A wide-ranging, anti-graffiti ordinance that targets vandals, paint stores and the owners of defaced buildings won tentative approval Tuesday from the Glendale City Council.
The proposal, scheduled for a final vote next week, requires merchants to lock up spray paint and demands that building owners promptly remove graffiti from their walls. It also imposes criminal penalties on graffiti vandals and allows the City Council to offer rewards for tips leading to their arrest.
Madalyn Blake, the city's director of community development and housing, said Glendale already is spending about $300,000 annually to clean up graffiti. She said the new ordinance is designed to place some of the cleanup responsibility outside City Hall.
"No longer do we have the resources to address the graffiti problem and eliminate it," she said.
Blake said the proposed Glendale law, modeled after anti-graffiti measures in neighboring cities, "has taken the strongest elements from the ordinances we looked at."
Council members Carl Raggio, Jerold Milner and Ginger Bremberg said they favor the plan.
But Mayor Larry Zarian said he could not support it because of the cleanup burden it imposes on property owners. "I think we're declaring war on the victims instead of the perpetrators," he said.
"We should be going after the gang members" responsible for much of the graffiti, Zarian added.
"Our goal is to remove graffiti as quickly as possible, not to make criminals of the property owners in the community," Blake said. The city will be flexible when graffiti problems are chronic or pose a financial hardship to the property owners, she said.
But Zarian said, "I don't think the enforcement of the ordinance is going to be equitable."
If approved, the ordinance would:
* Make it illegal to sell to minors spray paint or markers with tips that are one-quarter inch or longer; it also would be illegal for minors to possess such materials when not accompanied by a responsible adult.
* Require merchants to keep all spray paint in locked cabinets or other storage areas. Markers would have to be placed in full view or control of salesmen.
* Require private property owners to remove all graffiti from their buildings or fences within 20 days of receiving a city order to do so. If the owner fails to remove the graffiti, the city would remove it and charge the cost to the owner.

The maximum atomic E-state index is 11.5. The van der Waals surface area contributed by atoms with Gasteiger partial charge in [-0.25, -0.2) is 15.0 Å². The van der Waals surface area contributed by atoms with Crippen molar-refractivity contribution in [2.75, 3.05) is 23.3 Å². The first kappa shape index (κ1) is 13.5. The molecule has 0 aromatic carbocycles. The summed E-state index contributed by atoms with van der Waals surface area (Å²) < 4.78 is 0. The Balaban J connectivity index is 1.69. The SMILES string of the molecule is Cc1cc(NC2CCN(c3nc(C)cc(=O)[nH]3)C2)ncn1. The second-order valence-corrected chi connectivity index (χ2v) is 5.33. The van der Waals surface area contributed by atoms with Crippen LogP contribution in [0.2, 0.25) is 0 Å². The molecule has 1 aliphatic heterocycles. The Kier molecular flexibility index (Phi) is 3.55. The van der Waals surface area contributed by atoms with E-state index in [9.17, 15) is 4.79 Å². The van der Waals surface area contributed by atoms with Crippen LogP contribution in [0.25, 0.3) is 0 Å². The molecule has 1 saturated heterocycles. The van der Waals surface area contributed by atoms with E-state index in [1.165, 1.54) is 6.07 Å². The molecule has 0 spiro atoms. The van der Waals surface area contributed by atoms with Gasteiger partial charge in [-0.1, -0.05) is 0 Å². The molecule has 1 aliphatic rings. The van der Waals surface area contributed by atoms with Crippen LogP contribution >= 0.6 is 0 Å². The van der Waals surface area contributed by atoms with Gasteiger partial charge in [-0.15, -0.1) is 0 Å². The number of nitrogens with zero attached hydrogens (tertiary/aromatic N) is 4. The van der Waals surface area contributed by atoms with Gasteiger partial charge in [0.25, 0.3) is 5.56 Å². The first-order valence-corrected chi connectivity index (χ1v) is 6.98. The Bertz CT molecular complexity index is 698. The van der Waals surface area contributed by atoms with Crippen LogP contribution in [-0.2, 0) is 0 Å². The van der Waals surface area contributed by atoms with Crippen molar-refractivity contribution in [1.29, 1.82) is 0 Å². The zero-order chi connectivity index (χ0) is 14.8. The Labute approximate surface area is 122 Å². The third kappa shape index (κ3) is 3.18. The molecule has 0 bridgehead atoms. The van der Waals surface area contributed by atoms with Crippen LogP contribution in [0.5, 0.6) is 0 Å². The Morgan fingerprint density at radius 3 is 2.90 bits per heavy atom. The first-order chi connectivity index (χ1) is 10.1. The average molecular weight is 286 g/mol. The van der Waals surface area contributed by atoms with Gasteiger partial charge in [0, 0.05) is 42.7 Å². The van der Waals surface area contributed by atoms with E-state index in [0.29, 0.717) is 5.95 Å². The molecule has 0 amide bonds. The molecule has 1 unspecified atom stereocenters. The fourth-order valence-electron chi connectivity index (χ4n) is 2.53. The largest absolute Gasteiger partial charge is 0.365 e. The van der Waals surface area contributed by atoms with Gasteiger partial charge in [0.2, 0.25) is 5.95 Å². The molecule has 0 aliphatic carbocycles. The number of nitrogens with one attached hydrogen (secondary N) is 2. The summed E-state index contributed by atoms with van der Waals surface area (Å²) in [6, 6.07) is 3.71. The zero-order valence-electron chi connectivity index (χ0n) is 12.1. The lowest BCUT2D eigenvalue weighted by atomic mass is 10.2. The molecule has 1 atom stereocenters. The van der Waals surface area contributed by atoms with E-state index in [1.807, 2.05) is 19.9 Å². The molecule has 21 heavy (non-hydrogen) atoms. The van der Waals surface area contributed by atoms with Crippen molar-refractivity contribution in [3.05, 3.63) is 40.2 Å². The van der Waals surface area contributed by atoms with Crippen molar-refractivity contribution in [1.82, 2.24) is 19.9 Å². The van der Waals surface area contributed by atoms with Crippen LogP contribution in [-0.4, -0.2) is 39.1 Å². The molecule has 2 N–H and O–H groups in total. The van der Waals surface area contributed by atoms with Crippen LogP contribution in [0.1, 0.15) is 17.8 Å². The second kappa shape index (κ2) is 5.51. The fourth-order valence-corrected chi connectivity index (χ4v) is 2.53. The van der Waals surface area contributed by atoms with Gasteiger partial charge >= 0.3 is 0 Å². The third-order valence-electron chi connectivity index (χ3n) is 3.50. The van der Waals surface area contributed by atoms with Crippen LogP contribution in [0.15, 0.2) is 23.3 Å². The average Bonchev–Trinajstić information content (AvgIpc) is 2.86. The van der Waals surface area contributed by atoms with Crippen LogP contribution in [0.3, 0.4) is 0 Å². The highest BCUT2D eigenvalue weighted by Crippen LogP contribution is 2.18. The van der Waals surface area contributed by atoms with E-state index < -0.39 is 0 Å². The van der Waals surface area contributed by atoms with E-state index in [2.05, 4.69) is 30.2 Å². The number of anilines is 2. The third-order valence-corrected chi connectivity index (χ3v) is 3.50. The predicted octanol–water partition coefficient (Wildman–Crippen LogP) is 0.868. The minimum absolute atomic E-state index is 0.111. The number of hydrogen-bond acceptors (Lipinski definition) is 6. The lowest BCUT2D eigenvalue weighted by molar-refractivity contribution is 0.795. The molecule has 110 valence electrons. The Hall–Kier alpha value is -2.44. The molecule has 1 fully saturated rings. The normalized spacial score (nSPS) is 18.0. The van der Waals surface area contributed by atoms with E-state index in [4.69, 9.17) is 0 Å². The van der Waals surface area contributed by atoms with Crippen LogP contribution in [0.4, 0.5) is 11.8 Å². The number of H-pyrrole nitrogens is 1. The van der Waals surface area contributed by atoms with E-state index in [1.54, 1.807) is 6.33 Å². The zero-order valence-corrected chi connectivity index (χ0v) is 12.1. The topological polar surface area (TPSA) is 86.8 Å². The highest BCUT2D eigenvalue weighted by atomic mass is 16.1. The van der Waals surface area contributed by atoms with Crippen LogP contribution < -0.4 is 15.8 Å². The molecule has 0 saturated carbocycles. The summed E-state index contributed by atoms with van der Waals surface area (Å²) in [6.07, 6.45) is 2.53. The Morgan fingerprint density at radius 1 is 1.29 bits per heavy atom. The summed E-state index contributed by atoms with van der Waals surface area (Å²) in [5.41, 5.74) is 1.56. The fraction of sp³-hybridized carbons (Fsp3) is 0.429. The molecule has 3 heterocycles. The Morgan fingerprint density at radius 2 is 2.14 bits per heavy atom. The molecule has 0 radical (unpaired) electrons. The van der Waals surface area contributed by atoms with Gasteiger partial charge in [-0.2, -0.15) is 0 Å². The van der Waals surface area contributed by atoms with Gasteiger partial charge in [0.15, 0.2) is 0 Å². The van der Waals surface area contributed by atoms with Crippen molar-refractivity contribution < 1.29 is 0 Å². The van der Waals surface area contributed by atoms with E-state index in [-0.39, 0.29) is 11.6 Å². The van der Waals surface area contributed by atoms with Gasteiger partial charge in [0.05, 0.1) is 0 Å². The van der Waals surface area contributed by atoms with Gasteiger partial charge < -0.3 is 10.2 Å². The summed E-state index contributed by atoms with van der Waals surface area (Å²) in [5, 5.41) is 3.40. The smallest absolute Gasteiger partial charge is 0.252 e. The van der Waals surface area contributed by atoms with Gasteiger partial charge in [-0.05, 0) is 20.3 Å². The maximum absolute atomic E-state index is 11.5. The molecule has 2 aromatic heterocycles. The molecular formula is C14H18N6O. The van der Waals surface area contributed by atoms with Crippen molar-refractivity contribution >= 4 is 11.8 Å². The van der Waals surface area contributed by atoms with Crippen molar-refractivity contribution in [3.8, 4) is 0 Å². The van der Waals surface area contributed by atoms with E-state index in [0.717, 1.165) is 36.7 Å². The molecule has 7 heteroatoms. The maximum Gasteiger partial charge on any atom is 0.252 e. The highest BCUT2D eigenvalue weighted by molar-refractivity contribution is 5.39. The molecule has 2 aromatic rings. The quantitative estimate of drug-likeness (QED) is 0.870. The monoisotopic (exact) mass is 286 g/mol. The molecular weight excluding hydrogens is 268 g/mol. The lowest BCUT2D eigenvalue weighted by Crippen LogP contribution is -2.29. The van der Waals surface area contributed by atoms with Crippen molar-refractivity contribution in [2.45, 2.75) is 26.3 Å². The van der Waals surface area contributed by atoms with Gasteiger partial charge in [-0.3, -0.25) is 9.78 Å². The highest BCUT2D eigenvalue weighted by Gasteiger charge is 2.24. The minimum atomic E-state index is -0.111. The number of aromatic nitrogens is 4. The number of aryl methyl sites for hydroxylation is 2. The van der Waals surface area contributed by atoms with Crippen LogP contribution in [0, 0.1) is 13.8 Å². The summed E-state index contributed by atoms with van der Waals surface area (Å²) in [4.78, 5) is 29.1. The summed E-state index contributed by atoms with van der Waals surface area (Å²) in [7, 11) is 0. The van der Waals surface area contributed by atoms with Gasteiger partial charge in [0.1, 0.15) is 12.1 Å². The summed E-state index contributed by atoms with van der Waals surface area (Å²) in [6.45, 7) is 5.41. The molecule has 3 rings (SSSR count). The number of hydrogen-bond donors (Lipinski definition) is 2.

* Enable the City Council to offer a reward for information leading to the arrest and conviction of graffiti vandals.
* Cause graffiti vandals, store owners and others who violate the new ordinance to be cited or face criminal misdemeanor charges at the discretion of the city attorney. Community service could be imposed. The city could seek restitution or collect fines from the parents or guardian of a minor who is unable to pay.
To help businesses comply, Blake has proposed that spray-paint and marker restrictions be phased in over a three-month period.
At Tuesday's council meeting, only one speaker, Glendale apartment owner Frank Drewe, criticized the proposal. He urged the city to educate property owners and merchants about graffiti without imposing harsh penalties.
"Let's do all of these things before we think about threatening honest store owners with a fine or jail term, just because they can't afford expensive lockup cabinets for spray paint," he said.
The need for a new anti-graffiti law was discussed by the City Council at its annual retreat in August. After raising concerns about the impact on property owners, the council urged the city staff to prepare the measure.
City staff members studied anti-graffiti ordinances in Los Angeles, San Fernando, Long Beach, Simi Valley, Anaheim, Santa Ana and Orange. They said the proposed Glendale law will be more restrictive than those in any of the other cities.
Last week, the Los Angeles City Council approved an anti-graffiti ordinance requiring merchants to keep spray paint in display cases.
Rick Birle, a Standard Brands Paint Co. spokesman, argued unsuccessfully against the Los Angeles measure on behalf of the National Paint and Coatings Assn.
He said Tuesday that he was unaware of the Glendale proposal. "It seems to be the trend lately for cities to pass lockup ordinances," he conceded.
"Experience has taught us that lockup measures have not been effective in reducing vandalism in other cities, most notably New York," Birle added.
He said New York vandals are buying spray paint elsewhere or using substitute marking materials, such as shoe polish. Birle claimed that the New York lockup law, adopted five years ago, cut legitimate retail spray-paint sales by more than 40%.